Home / Leadership/ Inspiring leadership: Fighting for equal justice

Inspiring leadership: Fighting for equal justice


Comments / {{hitsCtrl.values.hits}} Views / Monday, 8 June 2015 00:00


Rabia Siddique to address forum on 17 June in Sri Lanka

Untitled-1

 

Rabia Siddique was born in Perth, Australia in 1971 the eldest child of an Indian Muslim father and an Australian mother and spent the first five years of her life in India. In 1976 her family migrated to Perth where she first experienced social inequality and injustice in the form of discrimination faced by migrants in conservative 1970s suburban Australia. 

At the tender and vulnerable age of nine she also experienced abuse for the first time, which quickly robbed her of her childhood and her innocence.



Rabia obtained a Bachelor of Arts and Bachelor of Laws degrees from the University of Western Australia and started her legal career as a criminal defence lawyer. She then moved to the Commonwealth Director of Public Prosecutions, where she became one of the youngest federal prosecutors in Australia. 



In 1998 Rabia moved to the United Kingdom and in September 2001, after re-qualifying as Solicitor Advocate of England and Wales, Rabia commissioned as a Legal Officer in the British Army, a rather unexpected career choice! Her career in the Army took her to England, Scotland, Northern Ireland, Germany, Italy and the Middle East. 



Rabia later became the Army’s recruitment ‘poster girl’ by promoting equality and diversity within the British Armed Forces. In a terrifying ordeal, whilst deployed to Iraq in 2005 Rabia, along with a male colleague, assisted with the rescue of two Special Forces soldiers from Iraqi insurgents during a hostage situation that garnered worldwide attention. 



After the Iraq hostage incident Rabia’s male colleague was awarded a Military cross for outstanding bravery for his part in the incident, while Rabia’s involvement was covered up by the British Army and Tony Blair’s Government. In her fight for justice she brought a landmark race and sex discrimination case against the UK Ministry of Defence. 



In 2008 Rabia left the British Armed Forces and went on to become a Crown Advocate in the British Counter Terrorism Division of the Crown Prosecution Service, which involved working on some of the most high profile terrorism and hate crime prosecutions, as well as advising on war crimes cases. This role also took Rabia to the International Criminal Court in The Hague. 



Rabia currently works as Senior Government Legal Counsel, whilst also juggling professional public speaking and facilitating engagements, the publication of her first best-selling book, ‘Equal Justice’, guest lecturing and tutoring at the University Western Australia and various television and radio appearances and interviews relating to her story and her work in promoting Women in Leadership.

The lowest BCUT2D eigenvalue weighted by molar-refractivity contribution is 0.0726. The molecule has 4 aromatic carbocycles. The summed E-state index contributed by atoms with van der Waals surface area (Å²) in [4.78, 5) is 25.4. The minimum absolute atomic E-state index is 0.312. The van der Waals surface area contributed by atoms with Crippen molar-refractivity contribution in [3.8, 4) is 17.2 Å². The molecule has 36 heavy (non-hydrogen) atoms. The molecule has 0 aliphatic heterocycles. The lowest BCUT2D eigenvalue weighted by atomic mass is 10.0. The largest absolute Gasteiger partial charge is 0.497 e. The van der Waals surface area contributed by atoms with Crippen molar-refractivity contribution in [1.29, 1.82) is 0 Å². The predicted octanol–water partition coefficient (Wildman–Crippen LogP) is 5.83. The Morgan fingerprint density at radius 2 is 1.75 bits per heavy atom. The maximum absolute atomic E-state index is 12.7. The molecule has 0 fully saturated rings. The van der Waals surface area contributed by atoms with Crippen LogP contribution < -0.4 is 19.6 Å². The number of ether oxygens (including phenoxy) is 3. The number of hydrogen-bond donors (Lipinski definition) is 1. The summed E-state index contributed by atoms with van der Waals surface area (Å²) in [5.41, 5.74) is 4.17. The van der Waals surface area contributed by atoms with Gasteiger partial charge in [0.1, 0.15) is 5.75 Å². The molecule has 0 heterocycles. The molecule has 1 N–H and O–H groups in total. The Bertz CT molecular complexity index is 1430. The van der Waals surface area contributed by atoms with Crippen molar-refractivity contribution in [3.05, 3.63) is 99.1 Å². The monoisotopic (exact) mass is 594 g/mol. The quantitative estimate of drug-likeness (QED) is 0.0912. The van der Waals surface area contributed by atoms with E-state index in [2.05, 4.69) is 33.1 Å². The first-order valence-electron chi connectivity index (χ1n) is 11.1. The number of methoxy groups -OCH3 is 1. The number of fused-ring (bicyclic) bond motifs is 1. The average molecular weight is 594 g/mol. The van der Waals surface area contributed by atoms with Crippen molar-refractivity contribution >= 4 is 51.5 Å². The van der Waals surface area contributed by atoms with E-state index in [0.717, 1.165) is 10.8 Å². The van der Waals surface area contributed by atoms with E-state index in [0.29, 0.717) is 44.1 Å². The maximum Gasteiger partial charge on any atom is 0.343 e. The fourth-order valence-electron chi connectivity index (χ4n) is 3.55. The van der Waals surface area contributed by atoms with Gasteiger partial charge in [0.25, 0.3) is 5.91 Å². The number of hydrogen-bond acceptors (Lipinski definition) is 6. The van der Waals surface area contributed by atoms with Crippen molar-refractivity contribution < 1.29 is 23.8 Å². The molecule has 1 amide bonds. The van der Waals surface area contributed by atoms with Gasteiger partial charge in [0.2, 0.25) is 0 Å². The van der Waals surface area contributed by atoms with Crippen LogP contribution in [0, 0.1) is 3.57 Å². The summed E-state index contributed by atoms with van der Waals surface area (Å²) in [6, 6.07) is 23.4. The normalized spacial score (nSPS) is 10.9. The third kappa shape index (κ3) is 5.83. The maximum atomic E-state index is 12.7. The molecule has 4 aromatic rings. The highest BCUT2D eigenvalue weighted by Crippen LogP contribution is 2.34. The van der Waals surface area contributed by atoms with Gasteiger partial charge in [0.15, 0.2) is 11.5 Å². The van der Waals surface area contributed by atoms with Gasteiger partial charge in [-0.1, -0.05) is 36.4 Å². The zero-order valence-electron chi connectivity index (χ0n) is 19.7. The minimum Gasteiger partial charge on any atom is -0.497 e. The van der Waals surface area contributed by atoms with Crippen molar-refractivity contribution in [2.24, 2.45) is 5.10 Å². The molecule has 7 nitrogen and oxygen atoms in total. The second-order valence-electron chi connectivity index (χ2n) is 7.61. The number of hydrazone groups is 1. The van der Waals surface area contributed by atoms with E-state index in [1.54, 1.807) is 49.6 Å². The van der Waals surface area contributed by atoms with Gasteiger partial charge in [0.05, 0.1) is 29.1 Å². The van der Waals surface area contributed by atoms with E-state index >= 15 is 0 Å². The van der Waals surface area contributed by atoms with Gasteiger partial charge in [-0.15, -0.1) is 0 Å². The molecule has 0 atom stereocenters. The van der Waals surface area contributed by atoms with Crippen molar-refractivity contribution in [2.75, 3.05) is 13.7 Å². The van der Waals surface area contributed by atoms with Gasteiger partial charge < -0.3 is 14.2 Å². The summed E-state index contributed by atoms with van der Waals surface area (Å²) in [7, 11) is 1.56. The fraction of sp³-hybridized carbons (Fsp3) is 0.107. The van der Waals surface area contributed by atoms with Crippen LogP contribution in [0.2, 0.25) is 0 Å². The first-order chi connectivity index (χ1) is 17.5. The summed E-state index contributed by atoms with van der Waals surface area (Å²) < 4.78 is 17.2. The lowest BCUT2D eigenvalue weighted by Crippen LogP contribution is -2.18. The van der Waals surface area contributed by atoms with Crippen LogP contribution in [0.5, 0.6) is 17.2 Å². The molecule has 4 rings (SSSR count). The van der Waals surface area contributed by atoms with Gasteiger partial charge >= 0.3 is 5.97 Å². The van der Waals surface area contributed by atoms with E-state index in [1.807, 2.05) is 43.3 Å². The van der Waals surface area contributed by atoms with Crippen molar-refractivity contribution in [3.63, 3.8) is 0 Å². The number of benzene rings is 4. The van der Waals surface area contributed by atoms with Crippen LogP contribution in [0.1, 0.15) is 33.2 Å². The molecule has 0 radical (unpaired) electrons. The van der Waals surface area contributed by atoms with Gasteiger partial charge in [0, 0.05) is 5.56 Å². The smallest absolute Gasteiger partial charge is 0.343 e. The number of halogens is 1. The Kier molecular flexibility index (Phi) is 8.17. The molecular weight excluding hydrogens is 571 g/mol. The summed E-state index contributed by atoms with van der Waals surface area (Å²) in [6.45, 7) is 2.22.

She has run the London marathon for charity, undertaken human rights and community aid work in the Middle East, South America, South East Asia and Australia, was awarded a Queen’s Commendation for her humanitarian work in Iraq in 2006 and was Runner Up Australian Woman of the Year UK in 2009. 



In 2014 Rabia was a finalist in the Telstra Australian Business Women’s Awards and was named as one of Australia’s 100 most influential women. In October last year Rabia received a standing ovation from 1,700 people at her TEDx talk entitled ‘Ripples and Waves’ where she spoke about the power we all have as individuals to create the change we wish to see in this world.

Rabia is the keynote speaker at the ‘Inspiring Leadership’ forum at the Cinnamon Lakeside on 17 June. Please log on to www.virtualedgesl.com for details. 


Share This Article

Facebook Twitter


DISCLAIMER:

1. All comments will be moderated by the Daily FT Web Editor.

2. Comments that are abusive, obscene, incendiary, defamatory or irrelevant will not be published.

3. We may remove hyperlinks within comments.

4. Kindly use a genuine email ID and provide your name.

5. Spamming the comments section under different user names may result in being blacklisted.

COMMENTS

Today's Columnists

Elpitiya test market: Implications for brands Gota and Sajith

Wednesday, 23 October 2019

In the traditional world of marketing, we tend to test market a product before going national with it. There are three test marketing areas that are normally selected by FMCG companies - Gampaha, Kandy and Negombo. The logic behind this is that the c


An efficient energy sector for economic growth

Tuesday, 22 October 2019

When I saw the advertisement about an Energy Forum organised by PUCSL for a Policy Dialogue on the importance of an efficient energy sector for economic and investment growth, I was very happy as I have been interested in this relationship for more t


Will the rule of law, ethics, and morality be above family rule and crony rule?

Tuesday, 22 October 2019

The two main contenders for the Presidency of Sri Lanka are Gotabaya Rajapaksa and Sajith Premadasa. That is stating the obvious. No doubt, some others may have a limited impact on the outcome. Minority votes may benefit Premadasa, while the Sinhala


Addressing past harm

Tuesday, 22 October 2019

The approach towards an inclusive and equal society, where all human beings are to be treated equally before the eye of law and every human being should have the right to remedy for the harm done to them, seems nothing but a façade when our memories


Columnists More